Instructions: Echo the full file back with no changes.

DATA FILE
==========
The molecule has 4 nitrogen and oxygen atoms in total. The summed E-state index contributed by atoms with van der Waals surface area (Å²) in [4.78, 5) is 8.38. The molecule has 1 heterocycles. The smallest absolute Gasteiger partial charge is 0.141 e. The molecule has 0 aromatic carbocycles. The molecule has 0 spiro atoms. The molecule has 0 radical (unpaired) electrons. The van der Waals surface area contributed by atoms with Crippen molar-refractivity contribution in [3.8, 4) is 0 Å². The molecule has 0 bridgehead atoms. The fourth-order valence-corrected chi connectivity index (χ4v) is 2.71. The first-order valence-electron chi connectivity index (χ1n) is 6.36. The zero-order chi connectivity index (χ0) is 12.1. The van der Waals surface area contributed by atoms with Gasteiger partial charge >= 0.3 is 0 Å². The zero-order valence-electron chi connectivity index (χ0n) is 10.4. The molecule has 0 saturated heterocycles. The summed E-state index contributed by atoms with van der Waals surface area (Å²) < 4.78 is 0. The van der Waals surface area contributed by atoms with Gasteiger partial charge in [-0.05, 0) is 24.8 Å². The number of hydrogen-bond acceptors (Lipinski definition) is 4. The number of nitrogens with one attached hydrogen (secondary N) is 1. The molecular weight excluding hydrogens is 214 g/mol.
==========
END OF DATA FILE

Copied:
The molecule has 4 nitrogen and oxygen atoms in total. The summed E-state index contributed by atoms with van der Waals surface area (Å²) in [4.78, 5) is 8.38. The molecule has 1 heterocycles. The smallest absolute Gasteiger partial charge is 0.141 e. The molecule has 0 aromatic carbocycles. The molecule has 0 spiro atoms. The molecule has 0 radical (unpaired) electrons. The van der Waals surface area contributed by atoms with Crippen molar-refractivity contribution in [3.8, 4) is 0 Å². The molecule has 0 bridgehead atoms. The fourth-order valence-corrected chi connectivity index (χ4v) is 2.71. The first-order valence-electron chi connectivity index (χ1n) is 6.36. The zero-order chi connectivity index (χ0) is 12.1. The van der Waals surface area contributed by atoms with Gasteiger partial charge >= 0.3 is 0 Å². The zero-order valence-electron chi connectivity index (χ0n) is 10.4. The molecule has 0 saturated heterocycles. The summed E-state index contributed by atoms with van der Waals surface area (Å²) < 4.78 is 0. The van der Waals surface area contributed by atoms with Gasteiger partial charge in [-0.05, 0) is 24.8 Å². The number of hydrogen-bond acceptors (Lipinski definition) is 4. The number of nitrogens with one attached hydrogen (secondary N) is 1. The molecular weight excluding hydrogens is 214 g/mol.